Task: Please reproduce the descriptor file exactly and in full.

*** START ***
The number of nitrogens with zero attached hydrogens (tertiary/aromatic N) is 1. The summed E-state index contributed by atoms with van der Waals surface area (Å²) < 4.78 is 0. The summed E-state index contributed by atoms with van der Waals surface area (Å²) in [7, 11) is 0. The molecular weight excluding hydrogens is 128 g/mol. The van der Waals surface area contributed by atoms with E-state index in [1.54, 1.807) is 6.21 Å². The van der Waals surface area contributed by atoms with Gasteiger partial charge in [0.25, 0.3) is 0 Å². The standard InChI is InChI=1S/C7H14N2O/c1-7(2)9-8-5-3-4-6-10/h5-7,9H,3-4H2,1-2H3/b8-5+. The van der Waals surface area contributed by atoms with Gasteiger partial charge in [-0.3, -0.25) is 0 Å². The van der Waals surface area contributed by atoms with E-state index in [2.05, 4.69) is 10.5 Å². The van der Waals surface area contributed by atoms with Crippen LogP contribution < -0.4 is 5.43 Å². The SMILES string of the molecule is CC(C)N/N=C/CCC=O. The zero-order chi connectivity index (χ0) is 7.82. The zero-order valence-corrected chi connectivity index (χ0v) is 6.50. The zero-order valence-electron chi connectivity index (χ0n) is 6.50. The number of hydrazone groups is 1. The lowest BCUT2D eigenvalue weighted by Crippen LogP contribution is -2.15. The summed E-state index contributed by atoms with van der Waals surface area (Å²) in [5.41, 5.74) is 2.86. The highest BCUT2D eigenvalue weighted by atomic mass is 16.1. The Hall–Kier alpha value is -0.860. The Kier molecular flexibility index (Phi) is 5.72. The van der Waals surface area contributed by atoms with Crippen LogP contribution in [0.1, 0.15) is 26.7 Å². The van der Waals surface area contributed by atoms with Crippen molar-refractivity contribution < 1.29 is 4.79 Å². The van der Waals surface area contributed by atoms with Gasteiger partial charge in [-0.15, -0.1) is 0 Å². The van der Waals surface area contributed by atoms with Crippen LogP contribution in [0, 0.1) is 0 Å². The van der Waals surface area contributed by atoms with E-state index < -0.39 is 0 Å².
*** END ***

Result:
The number of nitrogens with zero attached hydrogens (tertiary/aromatic N) is 1. The summed E-state index contributed by atoms with van der Waals surface area (Å²) < 4.78 is 0. The summed E-state index contributed by atoms with van der Waals surface area (Å²) in [7, 11) is 0. The molecular weight excluding hydrogens is 128 g/mol. The van der Waals surface area contributed by atoms with E-state index in [1.54, 1.807) is 6.21 Å². The van der Waals surface area contributed by atoms with Gasteiger partial charge in [0.25, 0.3) is 0 Å². The standard InChI is InChI=1S/C7H14N2O/c1-7(2)9-8-5-3-4-6-10/h5-7,9H,3-4H2,1-2H3/b8-5+. The van der Waals surface area contributed by atoms with Gasteiger partial charge in [-0.3, -0.25) is 0 Å². The van der Waals surface area contributed by atoms with E-state index in [2.05, 4.69) is 10.5 Å². The van der Waals surface area contributed by atoms with Crippen LogP contribution < -0.4 is 5.43 Å². The SMILES string of the molecule is CC(C)N/N=C/CCC=O. The zero-order chi connectivity index (χ0) is 7.82. The zero-order valence-corrected chi connectivity index (χ0v) is 6.50. The zero-order valence-electron chi connectivity index (χ0n) is 6.50. The number of hydrazone groups is 1. The lowest BCUT2D eigenvalue weighted by Crippen LogP contribution is -2.15. The summed E-state index contributed by atoms with van der Waals surface area (Å²) in [5.41, 5.74) is 2.86. The highest BCUT2D eigenvalue weighted by atomic mass is 16.1. The Hall–Kier alpha value is -0.860. The Kier molecular flexibility index (Phi) is 5.72. The van der Waals surface area contributed by atoms with Crippen LogP contribution in [0.1, 0.15) is 26.7 Å². The van der Waals surface area contributed by atoms with Crippen molar-refractivity contribution < 1.29 is 4.79 Å². The van der Waals surface area contributed by atoms with Gasteiger partial charge in [-0.15, -0.1) is 0 Å². The van der Waals surface area contributed by atoms with Crippen LogP contribution in [0, 0.1) is 0 Å². The van der Waals surface area contributed by atoms with E-state index < -0.39 is 0 Å².